Quick summary: Carousels on touch screens are plagued by low discoverability and sequential access, and not all designs implement swipe as a carousel control.

On mobile, carousels increased in popularity when the iPad was first introduced.

Like menus and accordions, carousels have an important advantage on mobile: they fit a lot of content into a relatively small footprint. Their second big plus is that they may solve content-priority quarrels within the organization by allowing everybody to make their mark on the main screen (even though it often turns into an invisible mark). However, carousels also have some important disadvantages:

  • They are based on sequential access: users must go through all the items in the carousel one by one in order to get to the last one. This interaction is inefficient.
  • They are not always discoverable. Even if people recognize the carousel, they will often have no way to know what types of items are hosted in it without interacting with the carousel.

Additionally, not all carousel controls are implemented correctly on touchscreens.

The article discusses a few usability guidelines meant to alleviate these issues on mobile devices.

Sequential Access

Going through items one by one with the hope of possibly finding one of interest is no fun: most people stop after viewing 3–4 different pages in the carousel.

Recommendation: users should be able to reach the last item in the carousel in 3–4 steps (i.e., taps or swipes).

Note that the recommendation of 3 to 4 steps to reach the last item does not necessarily mean that the carousel should have only 3 or 4 items. If multiple items per page are displayed, then the carousel may fit more, like “Popular on Netflix” row in the example below:


A hurried mobile user looking for specific content may never notice a carousel. Even when the carousel is self-animated, a mobile page is so small that by the time the carousel image has changed, the user may have scrolled down and not see it anymore.

There are three types of carousel cues traditionally used to signal carousels on mobile:

  • Dots or lines
  • Arrows
  • The illusion of continuity

Some carousel cues are stronger than others. Dots are generally weak signifiers: because they are small, people often don’t notice them. The illusion of continuity, created by half images or text that look like they are continued beyond the vertical edge of the screen, is a strong carousel cue — users quickly understand that they can get more content by moving beyond screen edge.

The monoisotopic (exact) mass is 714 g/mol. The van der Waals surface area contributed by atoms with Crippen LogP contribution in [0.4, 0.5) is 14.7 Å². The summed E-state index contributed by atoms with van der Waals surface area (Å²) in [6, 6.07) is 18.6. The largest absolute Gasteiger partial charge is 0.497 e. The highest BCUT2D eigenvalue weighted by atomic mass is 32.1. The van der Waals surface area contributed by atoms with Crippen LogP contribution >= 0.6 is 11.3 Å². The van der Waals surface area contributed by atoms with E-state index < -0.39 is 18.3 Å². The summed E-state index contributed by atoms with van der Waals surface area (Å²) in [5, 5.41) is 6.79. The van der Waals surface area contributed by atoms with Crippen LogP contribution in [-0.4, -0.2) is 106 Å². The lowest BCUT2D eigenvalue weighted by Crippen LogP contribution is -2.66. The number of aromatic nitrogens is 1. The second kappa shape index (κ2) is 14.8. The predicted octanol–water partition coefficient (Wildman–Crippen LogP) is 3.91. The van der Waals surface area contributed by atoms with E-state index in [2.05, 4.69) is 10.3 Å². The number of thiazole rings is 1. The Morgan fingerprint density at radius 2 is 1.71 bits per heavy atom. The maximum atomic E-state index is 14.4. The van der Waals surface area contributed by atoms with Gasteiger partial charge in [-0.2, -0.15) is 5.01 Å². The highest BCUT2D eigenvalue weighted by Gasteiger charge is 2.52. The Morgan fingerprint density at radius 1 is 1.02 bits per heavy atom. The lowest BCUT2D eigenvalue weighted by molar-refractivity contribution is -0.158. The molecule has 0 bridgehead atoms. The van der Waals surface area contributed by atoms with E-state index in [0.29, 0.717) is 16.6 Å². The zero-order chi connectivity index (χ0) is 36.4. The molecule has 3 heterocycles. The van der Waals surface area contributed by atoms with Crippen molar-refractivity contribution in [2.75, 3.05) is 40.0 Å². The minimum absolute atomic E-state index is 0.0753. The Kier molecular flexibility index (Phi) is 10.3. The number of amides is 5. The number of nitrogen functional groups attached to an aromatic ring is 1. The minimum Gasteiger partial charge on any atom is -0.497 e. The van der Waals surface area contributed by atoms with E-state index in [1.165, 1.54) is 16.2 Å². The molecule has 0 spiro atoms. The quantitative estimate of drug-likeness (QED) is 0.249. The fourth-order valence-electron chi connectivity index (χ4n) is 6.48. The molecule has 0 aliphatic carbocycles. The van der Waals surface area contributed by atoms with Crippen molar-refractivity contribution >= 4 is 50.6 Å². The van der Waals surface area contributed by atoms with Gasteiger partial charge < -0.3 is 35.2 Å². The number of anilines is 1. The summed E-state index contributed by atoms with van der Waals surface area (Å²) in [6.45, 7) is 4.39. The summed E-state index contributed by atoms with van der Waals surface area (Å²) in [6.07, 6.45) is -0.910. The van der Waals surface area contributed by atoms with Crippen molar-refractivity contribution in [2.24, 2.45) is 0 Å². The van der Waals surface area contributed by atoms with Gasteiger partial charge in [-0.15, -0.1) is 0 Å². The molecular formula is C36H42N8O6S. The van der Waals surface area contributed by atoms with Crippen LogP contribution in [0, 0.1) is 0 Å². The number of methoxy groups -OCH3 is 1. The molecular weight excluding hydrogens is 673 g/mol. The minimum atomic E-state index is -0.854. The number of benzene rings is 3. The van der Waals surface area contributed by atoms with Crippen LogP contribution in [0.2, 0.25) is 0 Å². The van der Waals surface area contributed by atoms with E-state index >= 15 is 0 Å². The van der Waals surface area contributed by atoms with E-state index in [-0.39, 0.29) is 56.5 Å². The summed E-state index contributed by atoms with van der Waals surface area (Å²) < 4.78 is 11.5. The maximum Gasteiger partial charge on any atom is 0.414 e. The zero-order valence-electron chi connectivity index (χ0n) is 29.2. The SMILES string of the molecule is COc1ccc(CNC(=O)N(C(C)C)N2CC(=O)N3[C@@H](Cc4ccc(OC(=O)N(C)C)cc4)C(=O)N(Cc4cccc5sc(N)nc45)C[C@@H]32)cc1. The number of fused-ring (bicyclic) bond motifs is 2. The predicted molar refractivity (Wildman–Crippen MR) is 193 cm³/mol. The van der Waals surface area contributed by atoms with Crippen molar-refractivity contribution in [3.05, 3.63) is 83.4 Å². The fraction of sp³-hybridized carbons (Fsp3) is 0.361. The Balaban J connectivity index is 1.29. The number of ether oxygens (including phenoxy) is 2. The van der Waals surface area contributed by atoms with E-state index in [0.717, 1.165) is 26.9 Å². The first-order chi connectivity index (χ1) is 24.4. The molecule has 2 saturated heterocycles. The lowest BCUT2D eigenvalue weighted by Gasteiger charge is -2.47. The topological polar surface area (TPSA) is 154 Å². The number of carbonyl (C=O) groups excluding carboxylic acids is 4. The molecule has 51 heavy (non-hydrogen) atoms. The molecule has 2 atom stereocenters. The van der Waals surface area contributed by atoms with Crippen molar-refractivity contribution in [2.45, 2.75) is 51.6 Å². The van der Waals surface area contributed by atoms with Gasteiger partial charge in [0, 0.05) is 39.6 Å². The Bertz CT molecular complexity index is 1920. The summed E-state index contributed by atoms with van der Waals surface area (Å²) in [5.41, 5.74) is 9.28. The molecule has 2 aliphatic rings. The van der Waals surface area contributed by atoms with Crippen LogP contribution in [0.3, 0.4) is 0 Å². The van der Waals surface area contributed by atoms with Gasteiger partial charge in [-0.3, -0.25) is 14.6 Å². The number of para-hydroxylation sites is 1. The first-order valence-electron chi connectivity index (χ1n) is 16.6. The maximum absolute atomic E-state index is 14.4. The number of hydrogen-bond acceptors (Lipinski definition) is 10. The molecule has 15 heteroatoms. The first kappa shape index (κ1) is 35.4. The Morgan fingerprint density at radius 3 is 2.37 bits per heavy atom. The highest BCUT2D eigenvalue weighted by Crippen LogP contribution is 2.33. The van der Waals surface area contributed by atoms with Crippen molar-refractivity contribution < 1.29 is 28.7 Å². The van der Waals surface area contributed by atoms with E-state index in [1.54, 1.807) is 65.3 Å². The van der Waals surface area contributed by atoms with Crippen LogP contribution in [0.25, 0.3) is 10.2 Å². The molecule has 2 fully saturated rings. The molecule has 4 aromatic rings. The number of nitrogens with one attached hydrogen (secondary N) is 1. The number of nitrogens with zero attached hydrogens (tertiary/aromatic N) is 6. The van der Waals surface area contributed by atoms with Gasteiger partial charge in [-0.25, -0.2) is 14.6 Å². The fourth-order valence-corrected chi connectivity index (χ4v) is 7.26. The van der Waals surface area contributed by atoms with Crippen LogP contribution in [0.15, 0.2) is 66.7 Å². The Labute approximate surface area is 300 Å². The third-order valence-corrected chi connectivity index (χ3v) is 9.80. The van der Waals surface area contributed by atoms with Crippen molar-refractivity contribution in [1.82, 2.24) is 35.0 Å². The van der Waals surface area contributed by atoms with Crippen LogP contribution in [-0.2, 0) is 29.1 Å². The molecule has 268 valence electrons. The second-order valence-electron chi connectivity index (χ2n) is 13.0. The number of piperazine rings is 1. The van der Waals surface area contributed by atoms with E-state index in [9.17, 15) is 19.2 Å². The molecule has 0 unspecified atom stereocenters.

Weak carousel cues: Stocks for iPhone showed low-contrast dots under the carousel.

Strong carousel cues: Half images (like in the FilmStruck app for iPhone — left) and incomplete words (like in the OpenTable app for iPhone — right) signaled users that there was more content to the right or left.

The first item acts as a letter of recommendation for the rest of the content in the carousel and effectively is a source of information scent for the other items — people will browse through the carousel if the first item seems related to their goal, and will ignore it if it doesn’t (although, in fact, other elements in the carousel may be relevant).

Controlling the Carousel

When people want to engage with a carousel on a touchscreen, they swipe. Not supporting this gesture for advancing a carousel is completely unexpected and makes for a bad user experience.

Using swipe to control the carousel creates the problem of swipe ambiguity on iOS. Swipe ambiguity refers to the fact that the same swipe gesture can be interpreted to mean different things depending on the precise location where it is executed.

For instance, in the Safari browser, a horizontal swipe on the left edge is synonymous with Back: it takes users back to the previous page. With iPhone X, swiping horizontally close to the lower edge of the screen will switch applications.

Net-a-porter.com (left) and Macys.com (right) made it easier for users to swipe through the image carousel by leaving some white space between the carousel and the screen edges. The arrows on Net-a-porter provided extra insurance against swipe ambiguity (users could always choose to tap the arrow instead of swiping to protect themselves against swipe ambiguity).


The temptation to use a carousel to save space on a small screen can be big, yet carousel items can have little discoverability, especially when not advertised well with strong cues such as the illusion of continuity or arrows. If you end up with a carousel on your mobile site or in your mobile app, make sure that it doesn’t have an excessive number of elements and that it supports swipe.

Carousels on Mobile Devices

PS. And for the love of god, never use carousels on desktop.